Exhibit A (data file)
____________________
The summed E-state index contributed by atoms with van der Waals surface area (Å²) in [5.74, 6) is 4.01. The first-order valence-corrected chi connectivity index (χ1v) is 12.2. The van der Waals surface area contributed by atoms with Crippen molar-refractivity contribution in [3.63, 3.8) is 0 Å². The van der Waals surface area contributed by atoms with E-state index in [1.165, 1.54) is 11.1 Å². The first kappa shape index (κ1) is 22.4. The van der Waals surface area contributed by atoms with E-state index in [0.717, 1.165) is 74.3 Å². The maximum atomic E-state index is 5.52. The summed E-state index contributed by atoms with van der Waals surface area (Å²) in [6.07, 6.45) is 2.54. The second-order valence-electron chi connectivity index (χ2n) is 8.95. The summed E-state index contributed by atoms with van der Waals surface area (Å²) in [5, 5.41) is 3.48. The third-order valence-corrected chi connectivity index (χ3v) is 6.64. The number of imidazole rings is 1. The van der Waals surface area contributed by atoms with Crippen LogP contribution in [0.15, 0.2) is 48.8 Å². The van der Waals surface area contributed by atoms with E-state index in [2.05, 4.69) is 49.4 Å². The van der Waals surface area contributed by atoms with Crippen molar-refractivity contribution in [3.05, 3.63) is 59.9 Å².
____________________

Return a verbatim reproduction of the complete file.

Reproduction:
The summed E-state index contributed by atoms with van der Waals surface area (Å²) in [5.74, 6) is 4.01. The first-order valence-corrected chi connectivity index (χ1v) is 12.2. The van der Waals surface area contributed by atoms with Crippen molar-refractivity contribution in [3.63, 3.8) is 0 Å². The van der Waals surface area contributed by atoms with E-state index in [1.165, 1.54) is 11.1 Å². The first kappa shape index (κ1) is 22.4. The van der Waals surface area contributed by atoms with E-state index in [0.717, 1.165) is 74.3 Å². The maximum atomic E-state index is 5.52. The summed E-state index contributed by atoms with van der Waals surface area (Å²) in [6.07, 6.45) is 2.54. The second-order valence-electron chi connectivity index (χ2n) is 8.95. The summed E-state index contributed by atoms with van der Waals surface area (Å²) in [5, 5.41) is 3.48. The third-order valence-corrected chi connectivity index (χ3v) is 6.64. The number of imidazole rings is 1. The van der Waals surface area contributed by atoms with Crippen LogP contribution in [0.15, 0.2) is 48.8 Å². The van der Waals surface area contributed by atoms with E-state index in [2.05, 4.69) is 49.4 Å². The van der Waals surface area contributed by atoms with Crippen molar-refractivity contribution in [3.05, 3.63) is 59.9 Å².